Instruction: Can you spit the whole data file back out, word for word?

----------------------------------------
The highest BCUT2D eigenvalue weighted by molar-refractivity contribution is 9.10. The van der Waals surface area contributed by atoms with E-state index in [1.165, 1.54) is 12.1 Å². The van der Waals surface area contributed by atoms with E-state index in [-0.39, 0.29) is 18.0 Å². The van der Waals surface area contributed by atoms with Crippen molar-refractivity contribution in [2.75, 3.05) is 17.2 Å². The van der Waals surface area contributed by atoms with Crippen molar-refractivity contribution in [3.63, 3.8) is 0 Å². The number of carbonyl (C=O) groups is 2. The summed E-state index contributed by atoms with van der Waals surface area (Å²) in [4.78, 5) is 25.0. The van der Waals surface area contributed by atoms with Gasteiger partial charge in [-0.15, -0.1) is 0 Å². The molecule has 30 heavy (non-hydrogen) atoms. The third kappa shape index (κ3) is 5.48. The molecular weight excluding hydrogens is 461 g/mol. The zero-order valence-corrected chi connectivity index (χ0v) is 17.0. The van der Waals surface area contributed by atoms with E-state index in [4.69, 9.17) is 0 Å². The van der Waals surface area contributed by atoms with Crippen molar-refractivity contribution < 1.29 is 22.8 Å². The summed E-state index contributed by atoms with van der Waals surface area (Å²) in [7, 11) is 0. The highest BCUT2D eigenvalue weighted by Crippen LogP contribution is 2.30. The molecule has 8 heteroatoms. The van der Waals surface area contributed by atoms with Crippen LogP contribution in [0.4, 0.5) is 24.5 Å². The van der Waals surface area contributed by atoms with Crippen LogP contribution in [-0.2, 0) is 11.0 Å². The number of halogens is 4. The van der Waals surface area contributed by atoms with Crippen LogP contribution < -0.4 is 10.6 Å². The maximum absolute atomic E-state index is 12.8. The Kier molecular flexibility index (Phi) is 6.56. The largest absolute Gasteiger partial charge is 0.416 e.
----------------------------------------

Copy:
The highest BCUT2D eigenvalue weighted by molar-refractivity contribution is 9.10. The van der Waals surface area contributed by atoms with E-state index in [1.165, 1.54) is 12.1 Å². The van der Waals surface area contributed by atoms with E-state index in [-0.39, 0.29) is 18.0 Å². The van der Waals surface area contributed by atoms with Crippen molar-refractivity contribution in [2.75, 3.05) is 17.2 Å². The van der Waals surface area contributed by atoms with Crippen molar-refractivity contribution in [3.63, 3.8) is 0 Å². The number of carbonyl (C=O) groups is 2. The summed E-state index contributed by atoms with van der Waals surface area (Å²) in [4.78, 5) is 25.0. The van der Waals surface area contributed by atoms with Gasteiger partial charge in [-0.15, -0.1) is 0 Å². The molecule has 30 heavy (non-hydrogen) atoms. The third kappa shape index (κ3) is 5.48. The molecular weight excluding hydrogens is 461 g/mol. The zero-order valence-corrected chi connectivity index (χ0v) is 17.0. The van der Waals surface area contributed by atoms with E-state index in [4.69, 9.17) is 0 Å². The van der Waals surface area contributed by atoms with Crippen molar-refractivity contribution < 1.29 is 22.8 Å². The summed E-state index contributed by atoms with van der Waals surface area (Å²) in [7, 11) is 0. The highest BCUT2D eigenvalue weighted by Crippen LogP contribution is 2.30. The molecule has 8 heteroatoms. The van der Waals surface area contributed by atoms with Crippen LogP contribution in [0.4, 0.5) is 24.5 Å². The van der Waals surface area contributed by atoms with Crippen LogP contribution in [-0.2, 0) is 11.0 Å². The number of halogens is 4. The van der Waals surface area contributed by atoms with Crippen LogP contribution < -0.4 is 10.6 Å². The maximum absolute atomic E-state index is 12.8. The Kier molecular flexibility index (Phi) is 6.56. The largest absolute Gasteiger partial charge is 0.416 e.